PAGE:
PDA

View Full Version : Estimates for lawn care


bigwayne3000
12-09-2007, 09:02 PM
How do you all come up w/ the estimates for mowing lawns, trimming, edging, leaf blowing/removal etc? Any help anyone can provide is greatly appreciated.

AIM BigWayne3000

MJS
12-09-2007, 10:15 PM
I always include trimming, edging, and cleanup (blowing) in my lawn estimate. The best way to estimate is to find out how long it will take you to do a lawn, and have an hourly rate at which you are making a good profit(but don't tell the customer). Read on Lawnsite, and find out what other guys in your area are charging so that you don't end up lowballing. You might even offer to mow for free the first time, just to get a feel for how long it will take you.

Estimating is something that does get easier with time, though. After a few years, it won't be a big deal to you at all.
:weightlifter:

PLS-Tx
12-09-2007, 10:15 PM
You look to see what kind of car they drive.

MJS
12-09-2007, 10:17 PM
You look to see what kind of car they drive.

Not always. . . It's better not to judge appearances. . . I've worked for some really rich people who had a crummy lawn/were tightwads. I've also worked for middle-income families who were willing to pay whatever amount to make their lawn look good.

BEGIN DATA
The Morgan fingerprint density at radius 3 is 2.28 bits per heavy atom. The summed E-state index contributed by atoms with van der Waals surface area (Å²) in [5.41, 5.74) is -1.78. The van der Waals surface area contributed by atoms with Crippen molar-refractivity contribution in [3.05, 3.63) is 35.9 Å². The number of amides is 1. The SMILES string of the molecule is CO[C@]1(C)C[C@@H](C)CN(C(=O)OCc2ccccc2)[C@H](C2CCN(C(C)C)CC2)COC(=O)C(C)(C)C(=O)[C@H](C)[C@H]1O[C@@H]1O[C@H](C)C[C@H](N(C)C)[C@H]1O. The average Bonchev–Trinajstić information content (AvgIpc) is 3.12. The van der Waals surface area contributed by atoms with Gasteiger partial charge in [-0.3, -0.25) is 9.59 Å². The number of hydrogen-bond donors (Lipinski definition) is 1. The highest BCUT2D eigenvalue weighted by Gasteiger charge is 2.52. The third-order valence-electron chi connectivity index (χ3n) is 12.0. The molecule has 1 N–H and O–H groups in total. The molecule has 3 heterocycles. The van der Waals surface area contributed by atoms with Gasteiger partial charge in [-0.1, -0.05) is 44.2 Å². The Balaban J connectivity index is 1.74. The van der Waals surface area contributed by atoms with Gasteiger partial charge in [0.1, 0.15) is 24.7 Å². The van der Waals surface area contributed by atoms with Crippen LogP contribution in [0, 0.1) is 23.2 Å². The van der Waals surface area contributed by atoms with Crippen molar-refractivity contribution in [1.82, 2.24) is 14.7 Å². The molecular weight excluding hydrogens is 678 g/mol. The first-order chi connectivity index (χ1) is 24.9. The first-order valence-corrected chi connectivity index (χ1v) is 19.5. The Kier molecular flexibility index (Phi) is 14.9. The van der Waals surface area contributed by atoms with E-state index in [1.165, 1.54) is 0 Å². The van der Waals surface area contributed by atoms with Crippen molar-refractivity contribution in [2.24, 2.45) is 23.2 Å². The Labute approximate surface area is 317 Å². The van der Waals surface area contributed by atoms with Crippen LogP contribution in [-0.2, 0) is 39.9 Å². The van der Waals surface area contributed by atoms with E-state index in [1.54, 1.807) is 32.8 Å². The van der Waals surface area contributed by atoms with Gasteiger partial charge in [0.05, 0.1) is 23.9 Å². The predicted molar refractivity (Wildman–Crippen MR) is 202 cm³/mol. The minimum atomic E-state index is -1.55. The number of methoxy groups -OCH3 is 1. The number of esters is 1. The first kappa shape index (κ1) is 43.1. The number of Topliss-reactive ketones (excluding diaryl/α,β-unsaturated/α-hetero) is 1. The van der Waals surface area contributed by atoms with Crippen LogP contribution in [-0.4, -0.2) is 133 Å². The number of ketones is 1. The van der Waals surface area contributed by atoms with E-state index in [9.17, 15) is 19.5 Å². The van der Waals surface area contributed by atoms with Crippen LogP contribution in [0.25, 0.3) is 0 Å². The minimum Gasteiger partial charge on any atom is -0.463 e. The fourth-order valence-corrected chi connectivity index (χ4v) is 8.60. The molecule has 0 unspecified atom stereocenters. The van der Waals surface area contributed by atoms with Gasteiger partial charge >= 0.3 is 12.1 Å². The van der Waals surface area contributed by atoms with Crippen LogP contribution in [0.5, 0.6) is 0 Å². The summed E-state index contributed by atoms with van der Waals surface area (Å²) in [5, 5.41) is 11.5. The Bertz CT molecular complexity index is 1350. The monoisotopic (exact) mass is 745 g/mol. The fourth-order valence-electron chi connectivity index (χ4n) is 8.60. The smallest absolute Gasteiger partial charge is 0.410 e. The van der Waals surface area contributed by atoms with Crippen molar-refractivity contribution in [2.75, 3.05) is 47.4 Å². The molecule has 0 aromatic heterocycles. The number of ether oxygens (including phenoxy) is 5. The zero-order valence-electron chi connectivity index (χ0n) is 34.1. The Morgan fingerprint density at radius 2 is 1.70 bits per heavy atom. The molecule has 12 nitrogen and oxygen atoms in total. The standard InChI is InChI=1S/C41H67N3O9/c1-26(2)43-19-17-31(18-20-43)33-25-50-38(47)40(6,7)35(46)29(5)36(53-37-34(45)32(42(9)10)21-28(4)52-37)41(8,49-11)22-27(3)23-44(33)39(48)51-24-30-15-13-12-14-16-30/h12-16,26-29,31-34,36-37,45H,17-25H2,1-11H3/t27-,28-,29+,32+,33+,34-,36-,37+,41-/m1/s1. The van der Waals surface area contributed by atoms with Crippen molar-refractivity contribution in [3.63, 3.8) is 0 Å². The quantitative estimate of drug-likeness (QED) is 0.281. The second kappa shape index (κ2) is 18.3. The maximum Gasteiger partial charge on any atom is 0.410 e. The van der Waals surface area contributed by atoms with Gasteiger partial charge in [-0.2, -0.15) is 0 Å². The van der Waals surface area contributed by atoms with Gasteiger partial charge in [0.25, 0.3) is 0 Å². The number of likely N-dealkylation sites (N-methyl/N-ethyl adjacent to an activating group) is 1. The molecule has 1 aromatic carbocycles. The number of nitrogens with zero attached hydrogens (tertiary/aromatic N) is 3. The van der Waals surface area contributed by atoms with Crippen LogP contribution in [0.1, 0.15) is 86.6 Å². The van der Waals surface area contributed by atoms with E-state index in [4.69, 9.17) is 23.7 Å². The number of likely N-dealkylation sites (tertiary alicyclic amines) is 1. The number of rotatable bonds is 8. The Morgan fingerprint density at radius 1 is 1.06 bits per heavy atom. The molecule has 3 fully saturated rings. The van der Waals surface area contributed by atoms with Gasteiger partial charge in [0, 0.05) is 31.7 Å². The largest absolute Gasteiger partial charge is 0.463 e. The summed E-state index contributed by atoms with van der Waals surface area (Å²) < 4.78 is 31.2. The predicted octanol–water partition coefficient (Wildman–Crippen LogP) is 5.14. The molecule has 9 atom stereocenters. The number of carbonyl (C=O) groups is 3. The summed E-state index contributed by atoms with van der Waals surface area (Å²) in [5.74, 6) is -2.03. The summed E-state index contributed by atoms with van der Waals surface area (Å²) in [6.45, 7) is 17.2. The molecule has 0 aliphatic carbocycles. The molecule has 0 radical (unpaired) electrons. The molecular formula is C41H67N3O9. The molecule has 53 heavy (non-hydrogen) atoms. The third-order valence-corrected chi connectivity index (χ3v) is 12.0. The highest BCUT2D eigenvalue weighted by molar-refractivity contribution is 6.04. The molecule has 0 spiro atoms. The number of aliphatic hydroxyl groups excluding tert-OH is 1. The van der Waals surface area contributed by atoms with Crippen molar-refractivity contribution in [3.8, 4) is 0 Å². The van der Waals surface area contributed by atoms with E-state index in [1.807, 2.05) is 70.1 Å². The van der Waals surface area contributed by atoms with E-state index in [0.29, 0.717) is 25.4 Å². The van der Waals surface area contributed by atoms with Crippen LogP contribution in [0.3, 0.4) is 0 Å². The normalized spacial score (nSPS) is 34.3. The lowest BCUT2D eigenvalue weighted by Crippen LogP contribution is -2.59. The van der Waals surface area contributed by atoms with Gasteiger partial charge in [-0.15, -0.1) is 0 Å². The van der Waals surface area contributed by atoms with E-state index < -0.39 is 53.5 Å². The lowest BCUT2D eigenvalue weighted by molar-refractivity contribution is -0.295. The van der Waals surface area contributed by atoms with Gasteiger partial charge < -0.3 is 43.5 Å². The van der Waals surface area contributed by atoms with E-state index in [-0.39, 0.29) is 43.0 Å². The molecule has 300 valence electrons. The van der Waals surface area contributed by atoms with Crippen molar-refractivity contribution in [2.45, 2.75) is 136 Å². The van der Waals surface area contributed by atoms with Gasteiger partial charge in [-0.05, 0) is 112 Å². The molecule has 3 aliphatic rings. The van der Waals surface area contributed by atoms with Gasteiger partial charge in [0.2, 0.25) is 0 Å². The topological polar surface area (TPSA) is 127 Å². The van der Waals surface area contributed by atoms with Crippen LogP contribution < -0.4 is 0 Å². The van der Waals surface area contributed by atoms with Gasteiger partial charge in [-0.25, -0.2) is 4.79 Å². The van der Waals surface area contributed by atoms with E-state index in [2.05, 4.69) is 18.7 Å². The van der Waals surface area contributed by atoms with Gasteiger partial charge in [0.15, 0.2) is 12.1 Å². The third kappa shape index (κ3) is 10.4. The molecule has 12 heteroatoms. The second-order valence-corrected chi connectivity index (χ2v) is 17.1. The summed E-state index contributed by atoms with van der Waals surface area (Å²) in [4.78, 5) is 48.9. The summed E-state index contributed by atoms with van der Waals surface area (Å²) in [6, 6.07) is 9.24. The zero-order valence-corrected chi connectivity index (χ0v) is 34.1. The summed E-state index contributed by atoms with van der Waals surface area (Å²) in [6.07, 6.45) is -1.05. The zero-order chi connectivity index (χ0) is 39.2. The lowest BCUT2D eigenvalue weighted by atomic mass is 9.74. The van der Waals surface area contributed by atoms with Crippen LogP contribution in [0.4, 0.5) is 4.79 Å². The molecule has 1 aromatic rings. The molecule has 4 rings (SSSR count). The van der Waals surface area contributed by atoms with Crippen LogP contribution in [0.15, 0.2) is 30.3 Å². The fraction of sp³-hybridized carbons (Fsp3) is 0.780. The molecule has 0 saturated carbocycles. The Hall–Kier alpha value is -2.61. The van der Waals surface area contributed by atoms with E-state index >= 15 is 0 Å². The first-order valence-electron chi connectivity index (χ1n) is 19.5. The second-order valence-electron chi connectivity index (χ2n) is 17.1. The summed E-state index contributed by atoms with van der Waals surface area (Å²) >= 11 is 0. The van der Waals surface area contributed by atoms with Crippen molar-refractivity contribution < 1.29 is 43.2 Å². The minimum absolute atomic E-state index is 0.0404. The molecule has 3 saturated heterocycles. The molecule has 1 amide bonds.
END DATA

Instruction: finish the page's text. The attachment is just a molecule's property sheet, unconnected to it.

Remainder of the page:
agm
12-09-2007, 10:34 PM
I think it was a joke

MJS
12-11-2007, 10:59 AM
I didn't see a smiley. . . It's hard to tell with all the sarcasm going around.

Pflat1
12-11-2007, 11:18 AM
http://www.lawnsite.com/search.php

I learned a ton right here

bohiaa
12-11-2007, 11:55 AM
How do you all come up w/ the estimates for mowing lawns, trimming, edging, leaf blowing/removal etc? Any help anyone can provide is greatly appreciated.

AIM BigWayne3000


This is the single most difficult Question facing all LCO's.

When starting out, you MUST figure out your Price, That is Not what you charge, But what it cost you to do a job.

If I servcie 8 homes all next door to each other my overhead is smaller that if I have to drive a total of 25 to 30 miles doing the same 8 homes.

If a person who has No Insurance cuts lawns, he can do it cheeper than I can.

There are a ton of verables involved, in determaining how much profett margin there is in any Job.

Sit down with pen and paper figure out how much it would cost you.

then figure up your profet margin and you will Quickly be not only a pro.

But you will have learned how to bid, and have the advantage over most co's in the markett

Good Luck

Team-Green L&L
12-11-2007, 03:56 PM
You drive by the property at 10 mph and take the amount of time it took to get from one end to the other and multiply it by the number of lawns you already mow and there you have it...

No seriously, at first, just figure how much time you think it will take you and how much you want to make an hour for your work. You have no overhead, so there's no need to confuse yourself.

Sundancekid74
12-13-2007, 11:28 PM